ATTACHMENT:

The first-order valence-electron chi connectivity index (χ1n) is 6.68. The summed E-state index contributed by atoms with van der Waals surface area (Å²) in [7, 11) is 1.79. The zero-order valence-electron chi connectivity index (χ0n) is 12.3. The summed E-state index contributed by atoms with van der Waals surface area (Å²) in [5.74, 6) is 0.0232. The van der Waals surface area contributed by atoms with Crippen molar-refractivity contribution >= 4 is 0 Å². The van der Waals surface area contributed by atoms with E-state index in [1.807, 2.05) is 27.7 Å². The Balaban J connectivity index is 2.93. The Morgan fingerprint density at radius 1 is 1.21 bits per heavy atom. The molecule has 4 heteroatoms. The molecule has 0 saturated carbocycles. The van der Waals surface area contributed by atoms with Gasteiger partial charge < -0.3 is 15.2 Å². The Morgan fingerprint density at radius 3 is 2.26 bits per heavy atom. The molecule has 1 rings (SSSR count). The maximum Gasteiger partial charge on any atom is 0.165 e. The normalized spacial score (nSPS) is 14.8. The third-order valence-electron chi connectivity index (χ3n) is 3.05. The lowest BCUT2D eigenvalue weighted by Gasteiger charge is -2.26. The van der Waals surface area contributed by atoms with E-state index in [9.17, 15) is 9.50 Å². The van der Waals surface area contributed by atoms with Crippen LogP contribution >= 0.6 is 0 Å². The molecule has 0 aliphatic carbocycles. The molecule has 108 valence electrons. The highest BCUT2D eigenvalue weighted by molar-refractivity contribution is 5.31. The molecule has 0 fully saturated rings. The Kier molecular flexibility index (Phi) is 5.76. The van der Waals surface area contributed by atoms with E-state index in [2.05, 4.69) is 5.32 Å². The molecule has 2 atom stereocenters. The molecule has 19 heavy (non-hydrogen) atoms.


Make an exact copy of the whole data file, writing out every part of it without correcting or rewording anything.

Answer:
The first-order valence-electron chi connectivity index (χ1n) is 6.68. The summed E-state index contributed by atoms with van der Waals surface area (Å²) in [7, 11) is 1.79. The zero-order valence-electron chi connectivity index (χ0n) is 12.3. The summed E-state index contributed by atoms with van der Waals surface area (Å²) in [5.74, 6) is 0.0232. The van der Waals surface area contributed by atoms with Crippen molar-refractivity contribution >= 4 is 0 Å². The van der Waals surface area contributed by atoms with E-state index in [1.807, 2.05) is 27.7 Å². The Balaban J connectivity index is 2.93. The Morgan fingerprint density at radius 1 is 1.21 bits per heavy atom. The molecule has 4 heteroatoms. The molecule has 0 saturated carbocycles. The van der Waals surface area contributed by atoms with Gasteiger partial charge < -0.3 is 15.2 Å². The Morgan fingerprint density at radius 3 is 2.26 bits per heavy atom. The molecule has 1 rings (SSSR count). The maximum Gasteiger partial charge on any atom is 0.165 e. The normalized spacial score (nSPS) is 14.8. The third-order valence-electron chi connectivity index (χ3n) is 3.05. The lowest BCUT2D eigenvalue weighted by Gasteiger charge is -2.26. The van der Waals surface area contributed by atoms with E-state index in [9.17, 15) is 9.50 Å². The van der Waals surface area contributed by atoms with Crippen LogP contribution >= 0.6 is 0 Å². The molecule has 0 aliphatic carbocycles. The molecule has 108 valence electrons. The highest BCUT2D eigenvalue weighted by molar-refractivity contribution is 5.31. The molecule has 0 fully saturated rings. The Kier molecular flexibility index (Phi) is 5.76. The van der Waals surface area contributed by atoms with E-state index in [2.05, 4.69) is 5.32 Å². The molecule has 2 atom stereocenters. The molecule has 19 heavy (non-hydrogen) atoms.